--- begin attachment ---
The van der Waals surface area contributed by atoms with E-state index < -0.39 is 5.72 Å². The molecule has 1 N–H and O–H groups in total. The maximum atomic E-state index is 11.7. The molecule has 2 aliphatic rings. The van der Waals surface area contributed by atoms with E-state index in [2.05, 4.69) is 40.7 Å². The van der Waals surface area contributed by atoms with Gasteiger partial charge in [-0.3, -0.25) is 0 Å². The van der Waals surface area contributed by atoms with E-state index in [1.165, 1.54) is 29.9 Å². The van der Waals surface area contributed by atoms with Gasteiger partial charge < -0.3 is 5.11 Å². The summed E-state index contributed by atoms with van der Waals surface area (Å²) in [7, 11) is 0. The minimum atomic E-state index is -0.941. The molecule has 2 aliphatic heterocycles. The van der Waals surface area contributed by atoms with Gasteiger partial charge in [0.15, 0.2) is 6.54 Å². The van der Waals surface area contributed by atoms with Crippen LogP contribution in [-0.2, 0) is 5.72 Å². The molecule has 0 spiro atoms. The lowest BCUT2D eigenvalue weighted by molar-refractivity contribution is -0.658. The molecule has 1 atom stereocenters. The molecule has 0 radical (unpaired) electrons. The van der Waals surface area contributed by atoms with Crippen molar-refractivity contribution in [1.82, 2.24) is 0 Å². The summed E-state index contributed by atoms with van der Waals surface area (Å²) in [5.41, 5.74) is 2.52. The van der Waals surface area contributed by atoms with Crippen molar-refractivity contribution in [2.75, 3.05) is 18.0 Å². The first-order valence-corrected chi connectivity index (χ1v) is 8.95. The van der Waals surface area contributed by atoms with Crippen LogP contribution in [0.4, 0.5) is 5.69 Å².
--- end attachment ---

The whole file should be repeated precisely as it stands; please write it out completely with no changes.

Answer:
The van der Waals surface area contributed by atoms with E-state index < -0.39 is 5.72 Å². The molecule has 1 N–H and O–H groups in total. The maximum atomic E-state index is 11.7. The molecule has 2 aliphatic rings. The van der Waals surface area contributed by atoms with E-state index in [2.05, 4.69) is 40.7 Å². The van der Waals surface area contributed by atoms with Gasteiger partial charge in [-0.3, -0.25) is 0 Å². The van der Waals surface area contributed by atoms with E-state index in [1.165, 1.54) is 29.9 Å². The van der Waals surface area contributed by atoms with Gasteiger partial charge < -0.3 is 5.11 Å². The summed E-state index contributed by atoms with van der Waals surface area (Å²) in [7, 11) is 0. The minimum atomic E-state index is -0.941. The molecule has 2 aliphatic heterocycles. The van der Waals surface area contributed by atoms with Gasteiger partial charge in [0.15, 0.2) is 6.54 Å². The van der Waals surface area contributed by atoms with Crippen LogP contribution in [-0.2, 0) is 5.72 Å². The molecule has 0 spiro atoms. The lowest BCUT2D eigenvalue weighted by molar-refractivity contribution is -0.658. The molecule has 1 atom stereocenters. The molecule has 0 radical (unpaired) electrons. The van der Waals surface area contributed by atoms with Crippen molar-refractivity contribution in [1.82, 2.24) is 0 Å². The summed E-state index contributed by atoms with van der Waals surface area (Å²) in [5.41, 5.74) is 2.52. The van der Waals surface area contributed by atoms with Crippen molar-refractivity contribution in [2.75, 3.05) is 18.0 Å². The first-order valence-corrected chi connectivity index (χ1v) is 8.95. The van der Waals surface area contributed by atoms with Crippen LogP contribution in [0.4, 0.5) is 5.69 Å².